What's been keeping us on our toes

With Spring just around the corner, although given the weather you wouldn't believe it, we thought we'd reflect on what has kept us busy this winter. 

What's been keeping us on our toes 0 What's been keeping us on our toes 1

With Spring just around the corner, although given the weather you wouldn't believe it, we thought we'd reflect on what has kept us busy this winter. It is sometimes assumed that we ecologists hibernate all winter along with the animals. Admittedly, some of us have do look forward to a few less nocturnal surveys and a bit more sleep. But winter has, especially for the last two years, been a busy time at Access ecology, so here’s a look at what’s been keeping us on our toes.


This last winter we've undertaken hibernating bat surveys in varying locations and buildings. They've varied form the south Wales coast, to west Yorkshire, south Yorkshire and buildings including disused factories, barns, and a decommissioned site. All in all we have identified, 6 species including long eared bat species, common pipistrelles, soprano pipistrelles, greater and lesser horseshoe bats, and myotis species.


Once we pick the anabats up after their two week recording period there is always that anxious moment while you wait for the data to download to reveal what's been recorded and then it’s down to what can be a long and monotonous task of analysing the data.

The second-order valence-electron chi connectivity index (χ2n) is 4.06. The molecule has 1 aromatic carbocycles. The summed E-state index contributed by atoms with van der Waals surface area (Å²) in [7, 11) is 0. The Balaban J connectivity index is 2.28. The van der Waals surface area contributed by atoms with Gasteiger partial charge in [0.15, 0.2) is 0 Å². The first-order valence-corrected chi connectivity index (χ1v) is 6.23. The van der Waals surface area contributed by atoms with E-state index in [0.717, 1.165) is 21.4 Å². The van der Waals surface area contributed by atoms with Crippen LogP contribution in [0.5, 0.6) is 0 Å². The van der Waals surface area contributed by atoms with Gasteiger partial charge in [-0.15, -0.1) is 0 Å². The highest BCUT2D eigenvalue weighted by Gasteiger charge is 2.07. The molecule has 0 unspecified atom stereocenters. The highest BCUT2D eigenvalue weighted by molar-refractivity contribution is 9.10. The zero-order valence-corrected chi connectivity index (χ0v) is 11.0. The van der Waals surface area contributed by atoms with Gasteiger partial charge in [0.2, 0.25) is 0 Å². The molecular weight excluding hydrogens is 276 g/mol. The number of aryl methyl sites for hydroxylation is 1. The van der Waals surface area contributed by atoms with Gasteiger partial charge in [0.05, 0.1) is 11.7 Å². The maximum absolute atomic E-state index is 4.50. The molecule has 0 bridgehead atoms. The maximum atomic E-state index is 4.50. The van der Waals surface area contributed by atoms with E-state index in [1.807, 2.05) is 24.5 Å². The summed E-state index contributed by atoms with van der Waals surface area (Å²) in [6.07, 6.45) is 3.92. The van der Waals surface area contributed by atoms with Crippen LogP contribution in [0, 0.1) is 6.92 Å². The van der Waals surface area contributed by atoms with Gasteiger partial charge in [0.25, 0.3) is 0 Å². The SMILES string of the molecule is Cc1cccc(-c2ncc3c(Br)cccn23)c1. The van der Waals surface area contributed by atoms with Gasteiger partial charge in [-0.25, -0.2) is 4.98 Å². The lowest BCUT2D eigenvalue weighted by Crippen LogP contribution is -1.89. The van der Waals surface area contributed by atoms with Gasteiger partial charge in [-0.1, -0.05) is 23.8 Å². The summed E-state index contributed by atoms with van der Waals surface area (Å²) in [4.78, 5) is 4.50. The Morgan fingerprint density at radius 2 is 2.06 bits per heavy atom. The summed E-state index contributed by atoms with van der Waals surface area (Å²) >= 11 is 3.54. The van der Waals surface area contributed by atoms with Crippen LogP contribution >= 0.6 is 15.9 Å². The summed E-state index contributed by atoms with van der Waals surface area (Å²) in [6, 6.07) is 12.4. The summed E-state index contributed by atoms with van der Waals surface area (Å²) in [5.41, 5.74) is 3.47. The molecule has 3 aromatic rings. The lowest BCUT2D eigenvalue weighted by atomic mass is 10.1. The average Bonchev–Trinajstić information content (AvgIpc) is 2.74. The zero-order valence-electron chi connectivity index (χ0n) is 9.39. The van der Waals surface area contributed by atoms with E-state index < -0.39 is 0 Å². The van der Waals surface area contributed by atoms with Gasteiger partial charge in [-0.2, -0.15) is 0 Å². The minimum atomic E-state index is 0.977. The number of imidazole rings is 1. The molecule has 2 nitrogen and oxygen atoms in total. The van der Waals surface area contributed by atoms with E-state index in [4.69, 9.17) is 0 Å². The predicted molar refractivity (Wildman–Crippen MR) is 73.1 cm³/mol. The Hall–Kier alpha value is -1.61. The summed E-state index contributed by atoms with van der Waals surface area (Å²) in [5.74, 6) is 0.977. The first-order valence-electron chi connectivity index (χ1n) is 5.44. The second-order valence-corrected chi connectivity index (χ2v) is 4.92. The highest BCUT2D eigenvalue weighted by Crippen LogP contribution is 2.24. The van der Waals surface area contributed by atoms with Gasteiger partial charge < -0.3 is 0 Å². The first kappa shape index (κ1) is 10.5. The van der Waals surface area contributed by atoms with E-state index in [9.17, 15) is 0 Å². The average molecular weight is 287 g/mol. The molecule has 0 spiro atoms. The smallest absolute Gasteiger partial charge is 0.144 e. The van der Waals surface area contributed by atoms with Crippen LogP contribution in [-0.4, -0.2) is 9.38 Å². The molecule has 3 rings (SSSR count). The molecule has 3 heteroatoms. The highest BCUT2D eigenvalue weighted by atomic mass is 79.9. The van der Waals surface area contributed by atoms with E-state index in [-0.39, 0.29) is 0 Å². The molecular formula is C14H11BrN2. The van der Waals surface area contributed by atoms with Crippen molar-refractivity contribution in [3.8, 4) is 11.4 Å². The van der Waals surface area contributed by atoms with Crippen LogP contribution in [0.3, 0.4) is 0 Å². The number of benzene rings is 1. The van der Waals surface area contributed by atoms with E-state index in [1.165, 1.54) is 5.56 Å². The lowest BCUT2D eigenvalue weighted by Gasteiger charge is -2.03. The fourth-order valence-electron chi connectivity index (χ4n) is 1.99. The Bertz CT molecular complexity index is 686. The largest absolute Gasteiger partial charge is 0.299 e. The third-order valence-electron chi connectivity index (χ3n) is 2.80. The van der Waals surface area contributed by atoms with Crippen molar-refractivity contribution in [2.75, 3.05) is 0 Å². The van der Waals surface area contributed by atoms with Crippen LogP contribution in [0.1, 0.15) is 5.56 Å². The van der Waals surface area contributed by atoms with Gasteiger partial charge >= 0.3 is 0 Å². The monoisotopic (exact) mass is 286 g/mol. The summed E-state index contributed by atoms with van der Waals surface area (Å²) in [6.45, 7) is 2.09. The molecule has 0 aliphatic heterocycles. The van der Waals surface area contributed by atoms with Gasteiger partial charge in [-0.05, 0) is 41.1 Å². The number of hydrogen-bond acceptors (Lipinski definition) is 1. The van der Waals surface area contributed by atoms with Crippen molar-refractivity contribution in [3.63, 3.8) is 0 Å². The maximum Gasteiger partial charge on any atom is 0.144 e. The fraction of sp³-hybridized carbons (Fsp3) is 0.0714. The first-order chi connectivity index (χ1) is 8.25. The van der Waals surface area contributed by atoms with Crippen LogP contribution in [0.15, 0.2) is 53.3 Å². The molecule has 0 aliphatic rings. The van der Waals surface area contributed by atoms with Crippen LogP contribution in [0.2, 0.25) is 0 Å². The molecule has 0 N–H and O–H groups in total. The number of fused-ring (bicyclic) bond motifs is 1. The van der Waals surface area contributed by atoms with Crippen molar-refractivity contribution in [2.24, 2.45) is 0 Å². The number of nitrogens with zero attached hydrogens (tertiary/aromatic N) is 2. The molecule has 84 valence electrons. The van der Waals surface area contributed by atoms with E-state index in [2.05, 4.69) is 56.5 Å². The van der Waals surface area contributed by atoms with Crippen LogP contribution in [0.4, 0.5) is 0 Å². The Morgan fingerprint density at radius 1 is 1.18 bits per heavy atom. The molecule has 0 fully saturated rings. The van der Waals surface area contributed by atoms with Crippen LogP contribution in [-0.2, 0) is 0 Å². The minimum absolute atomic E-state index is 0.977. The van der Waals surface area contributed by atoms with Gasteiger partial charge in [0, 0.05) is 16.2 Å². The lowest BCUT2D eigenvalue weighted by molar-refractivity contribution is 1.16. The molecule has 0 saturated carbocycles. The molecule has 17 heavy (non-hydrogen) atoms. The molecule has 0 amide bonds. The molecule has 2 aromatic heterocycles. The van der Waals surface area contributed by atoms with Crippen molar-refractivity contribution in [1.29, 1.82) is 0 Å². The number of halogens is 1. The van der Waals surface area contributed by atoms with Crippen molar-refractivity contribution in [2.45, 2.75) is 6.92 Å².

Just because its winter doesn’t mean we’re enjoying a nice late start to the day. We generally have to be out on site for when builders start, which contrary to belief can be quite early. We need to be on site before any works start to undertake supervision of the building strip or soft demolition. Some of the jobs we’ve undertaken this winter have been in Huddersfield, south Manchester, North and West Yorkshire, York and Sheffield.


Badger activity or presence/absence surveys are one of my personal favourite surveys. The thrill of finding that first clue to the presence of badgers and having the knowledge and experience to be able to interpret it, always excites me. Just this week in Derbyshire we located the biggest sett I have ever located, with 35 holes! 


Readying and updating our survey equipment and office store is another annual job completed in winter. This job is not for the faint hearted or those sensitive to odours as a high quantity of survey socks is always found during the process. 


With looking back over the winter it is only natural that we also look forward. We along with everyone else will be welcoming Spring with open arms, let’s just hope spring time temperatures start to make an appearance. Great crested newt season starts with the next couple of weeks so if you haven’t already spoken to your ecologist about booking in surveys now is the time to do it. March heralded the start of the bird nesting season which runs to August if you are planning on removing trees from site you’ll need to keep this in mind and possibly contact an ecologist. 

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